The Hugo Award nominees won't be announced until April 4, but you don't need to be Nostradamus to see what's coming. The Sad Puppies slate of nominees essentially swept all the Hugo Award categories with the exception of Best Novel.
Don't believe me? Then wait until Saturday and find out. Or you can examine the evidence. Brad R. Torgersen and Larry Correia, who organized the campaign, have both written posts claiming a pending victory without actually stating that their slate won (since the nominations are technically sealed until the 4th). I'm sure they've received the same private messages I've had from people who either made the final ballot or know of people who made the list. Add in that some of the nominees from the Sad Puppies slate have outed themselves, and that Kate Paulk is already gearing up to run a Sad Puppies 4 campaign — and yeah, it's obvious where all this is going.
While the fact that the Hugo Awards can be gamed may shock some people, it's actually somewhat easy to do in the categories with lower voter participation, such as the short fiction categories. For example, if a few dozen people organize to vote for the same short story they can land that story on the final ballot. The reason this hasn’t been a major issue before is no one organized a large enough voting campaign like Sad Puppies 3. Basically, people had too much respect for the Hugo Awards to try and land only particular stories on the final ballot for political reasons. Most Hugo voters also took their nominating ability serious and voted for what they considered to be the best stories — and not for certain slates of stories and authors merely to make a larger cultural point.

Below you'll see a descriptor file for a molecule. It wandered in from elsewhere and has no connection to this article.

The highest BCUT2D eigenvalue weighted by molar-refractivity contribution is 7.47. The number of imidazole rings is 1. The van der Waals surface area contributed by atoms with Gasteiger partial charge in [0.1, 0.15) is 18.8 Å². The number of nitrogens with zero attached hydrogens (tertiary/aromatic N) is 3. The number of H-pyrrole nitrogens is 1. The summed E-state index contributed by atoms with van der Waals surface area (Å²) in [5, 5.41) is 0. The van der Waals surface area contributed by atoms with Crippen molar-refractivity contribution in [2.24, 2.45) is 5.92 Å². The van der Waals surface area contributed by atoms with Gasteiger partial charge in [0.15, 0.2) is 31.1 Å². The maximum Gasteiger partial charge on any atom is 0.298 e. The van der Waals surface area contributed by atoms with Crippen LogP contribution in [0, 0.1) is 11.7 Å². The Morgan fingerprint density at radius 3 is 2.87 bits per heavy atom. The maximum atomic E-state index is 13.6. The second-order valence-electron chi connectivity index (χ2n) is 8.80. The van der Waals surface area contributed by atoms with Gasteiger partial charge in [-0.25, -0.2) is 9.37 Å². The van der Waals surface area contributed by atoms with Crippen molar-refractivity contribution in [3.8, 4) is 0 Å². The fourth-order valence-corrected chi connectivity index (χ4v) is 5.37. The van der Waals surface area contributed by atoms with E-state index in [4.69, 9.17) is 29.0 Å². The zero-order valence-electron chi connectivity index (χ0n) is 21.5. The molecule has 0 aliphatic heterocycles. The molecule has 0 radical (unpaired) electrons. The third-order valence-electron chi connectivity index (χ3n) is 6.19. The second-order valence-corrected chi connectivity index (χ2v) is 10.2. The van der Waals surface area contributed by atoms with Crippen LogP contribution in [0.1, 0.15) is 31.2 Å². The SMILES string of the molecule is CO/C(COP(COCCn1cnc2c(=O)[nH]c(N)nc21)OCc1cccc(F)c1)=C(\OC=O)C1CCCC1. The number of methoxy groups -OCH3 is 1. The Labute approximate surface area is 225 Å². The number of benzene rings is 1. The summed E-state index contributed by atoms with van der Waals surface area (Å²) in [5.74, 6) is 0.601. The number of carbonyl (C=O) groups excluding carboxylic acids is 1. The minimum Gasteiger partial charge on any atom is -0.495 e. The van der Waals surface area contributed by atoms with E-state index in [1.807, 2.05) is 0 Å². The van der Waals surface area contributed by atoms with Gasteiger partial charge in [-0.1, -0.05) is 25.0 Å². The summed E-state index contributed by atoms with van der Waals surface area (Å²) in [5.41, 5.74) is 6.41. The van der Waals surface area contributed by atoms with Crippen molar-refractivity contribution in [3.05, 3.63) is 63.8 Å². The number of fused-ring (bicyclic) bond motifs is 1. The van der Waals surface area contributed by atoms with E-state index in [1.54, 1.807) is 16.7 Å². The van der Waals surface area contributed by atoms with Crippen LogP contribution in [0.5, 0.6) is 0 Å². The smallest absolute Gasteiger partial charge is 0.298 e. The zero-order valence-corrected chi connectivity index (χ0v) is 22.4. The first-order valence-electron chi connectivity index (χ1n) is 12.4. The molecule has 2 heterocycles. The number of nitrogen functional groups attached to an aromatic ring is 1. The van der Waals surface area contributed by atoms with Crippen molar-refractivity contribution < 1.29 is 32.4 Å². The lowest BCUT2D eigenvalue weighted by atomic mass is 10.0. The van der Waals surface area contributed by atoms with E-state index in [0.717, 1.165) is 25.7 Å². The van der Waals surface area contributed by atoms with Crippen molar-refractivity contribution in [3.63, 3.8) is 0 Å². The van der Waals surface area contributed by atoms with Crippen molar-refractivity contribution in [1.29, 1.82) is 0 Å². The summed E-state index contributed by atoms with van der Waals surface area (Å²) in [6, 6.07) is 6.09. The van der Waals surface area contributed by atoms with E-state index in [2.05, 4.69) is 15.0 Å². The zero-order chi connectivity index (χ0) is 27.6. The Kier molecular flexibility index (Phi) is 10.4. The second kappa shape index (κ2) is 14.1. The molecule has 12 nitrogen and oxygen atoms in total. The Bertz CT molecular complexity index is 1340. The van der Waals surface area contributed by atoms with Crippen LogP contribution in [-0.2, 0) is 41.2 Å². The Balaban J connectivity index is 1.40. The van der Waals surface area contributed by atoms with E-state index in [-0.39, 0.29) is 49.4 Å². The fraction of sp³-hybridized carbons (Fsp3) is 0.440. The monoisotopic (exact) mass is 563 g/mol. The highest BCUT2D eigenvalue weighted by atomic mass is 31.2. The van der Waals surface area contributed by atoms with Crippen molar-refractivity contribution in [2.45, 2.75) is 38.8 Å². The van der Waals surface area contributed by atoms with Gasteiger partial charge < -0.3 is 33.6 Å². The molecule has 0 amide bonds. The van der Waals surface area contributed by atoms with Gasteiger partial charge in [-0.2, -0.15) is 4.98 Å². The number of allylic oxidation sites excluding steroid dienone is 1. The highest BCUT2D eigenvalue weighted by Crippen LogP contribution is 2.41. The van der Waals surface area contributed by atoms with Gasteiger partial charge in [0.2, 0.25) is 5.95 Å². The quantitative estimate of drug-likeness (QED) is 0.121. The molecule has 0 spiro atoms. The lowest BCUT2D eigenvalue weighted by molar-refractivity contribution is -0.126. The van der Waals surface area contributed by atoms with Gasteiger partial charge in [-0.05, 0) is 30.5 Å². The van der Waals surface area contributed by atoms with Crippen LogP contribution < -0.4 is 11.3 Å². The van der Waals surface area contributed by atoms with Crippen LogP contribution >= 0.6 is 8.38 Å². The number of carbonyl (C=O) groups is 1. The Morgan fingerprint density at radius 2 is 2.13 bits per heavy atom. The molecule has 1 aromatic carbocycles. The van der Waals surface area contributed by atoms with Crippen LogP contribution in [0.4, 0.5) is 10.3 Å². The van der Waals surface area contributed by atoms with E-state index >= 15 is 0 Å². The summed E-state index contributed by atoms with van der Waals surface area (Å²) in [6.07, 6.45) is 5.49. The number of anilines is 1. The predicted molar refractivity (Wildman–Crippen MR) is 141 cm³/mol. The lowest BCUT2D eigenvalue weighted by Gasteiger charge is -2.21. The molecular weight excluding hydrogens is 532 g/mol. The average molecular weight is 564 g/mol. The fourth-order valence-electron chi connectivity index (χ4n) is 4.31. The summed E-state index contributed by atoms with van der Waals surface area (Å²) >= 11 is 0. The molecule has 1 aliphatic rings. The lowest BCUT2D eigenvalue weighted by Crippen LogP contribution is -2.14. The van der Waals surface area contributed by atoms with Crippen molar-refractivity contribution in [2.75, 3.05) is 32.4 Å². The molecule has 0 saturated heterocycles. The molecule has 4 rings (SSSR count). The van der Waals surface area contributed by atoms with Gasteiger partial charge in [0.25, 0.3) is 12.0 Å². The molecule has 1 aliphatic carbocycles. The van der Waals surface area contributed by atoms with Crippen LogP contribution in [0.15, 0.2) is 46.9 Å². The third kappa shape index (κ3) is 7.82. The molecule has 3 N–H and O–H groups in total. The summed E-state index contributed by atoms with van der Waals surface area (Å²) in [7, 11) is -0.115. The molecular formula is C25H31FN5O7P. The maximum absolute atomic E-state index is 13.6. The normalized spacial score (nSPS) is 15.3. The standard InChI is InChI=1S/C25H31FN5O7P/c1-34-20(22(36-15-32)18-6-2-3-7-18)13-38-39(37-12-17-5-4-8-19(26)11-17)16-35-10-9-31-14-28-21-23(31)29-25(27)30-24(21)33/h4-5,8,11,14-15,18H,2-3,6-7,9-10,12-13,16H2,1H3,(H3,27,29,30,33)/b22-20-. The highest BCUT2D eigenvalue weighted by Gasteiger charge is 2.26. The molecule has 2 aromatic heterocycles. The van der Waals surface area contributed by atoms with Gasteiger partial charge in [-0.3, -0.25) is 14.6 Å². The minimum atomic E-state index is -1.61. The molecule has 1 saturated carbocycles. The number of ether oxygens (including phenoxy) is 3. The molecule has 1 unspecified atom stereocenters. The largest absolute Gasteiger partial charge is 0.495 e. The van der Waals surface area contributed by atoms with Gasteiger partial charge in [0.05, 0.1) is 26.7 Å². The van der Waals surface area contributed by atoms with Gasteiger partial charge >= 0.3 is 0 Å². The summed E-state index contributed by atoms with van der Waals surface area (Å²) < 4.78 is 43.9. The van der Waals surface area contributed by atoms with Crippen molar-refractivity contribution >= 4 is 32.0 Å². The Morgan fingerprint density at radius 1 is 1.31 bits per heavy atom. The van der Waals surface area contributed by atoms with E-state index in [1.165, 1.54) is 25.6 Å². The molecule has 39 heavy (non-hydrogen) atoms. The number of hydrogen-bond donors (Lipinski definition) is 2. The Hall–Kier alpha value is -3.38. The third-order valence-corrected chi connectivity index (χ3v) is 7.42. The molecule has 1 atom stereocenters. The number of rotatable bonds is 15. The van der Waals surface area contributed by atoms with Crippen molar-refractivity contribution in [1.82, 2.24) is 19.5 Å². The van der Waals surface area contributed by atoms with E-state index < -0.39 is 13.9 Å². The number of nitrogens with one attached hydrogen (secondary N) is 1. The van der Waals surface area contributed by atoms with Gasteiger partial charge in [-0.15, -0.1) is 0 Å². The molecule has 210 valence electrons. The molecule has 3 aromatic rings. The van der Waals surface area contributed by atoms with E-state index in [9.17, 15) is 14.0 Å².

Last year I wrote about how the Hugo Award rules needed to be changed so the awards weren't so easy to game. Otherwise the end result would be competing voting campaigns, which would result in the destruction of the entire Hugo Awards. It now appears this is where the Hugos are going. I'm also hearing that the people who help run Worldcon are outraged that this gaming of the awards succeeded. As a result, a number of proposed rule changes are already being considered. But such actions won't change this year's final ballot, which will be dominated by Sad Puppy stories, authors, and editors.
I guess congratulations are in order to Brad and Larry and the entire Sad Puppies campaign. You successfully gamed the Hugo Award nomination system. So go ahead and crow and jump around and do your little happy dance.
That said, I hope you realize that most people in fandom do not care for or support political games like this. Just as the vast majority of people in most countries only pay attention to politics when they have to (such as around election time), so does most of fandom ignore the political controversies which pop up in our genre from time to time. But this vast cross-section of fandom, while apolitical, also will not enjoy seeing their cherished Hugo Awards manipulated to score political points.
I predict a backlash is about to wash over the Sad Puppies. And when it does, it'll be interesting to see what happens next in our genre.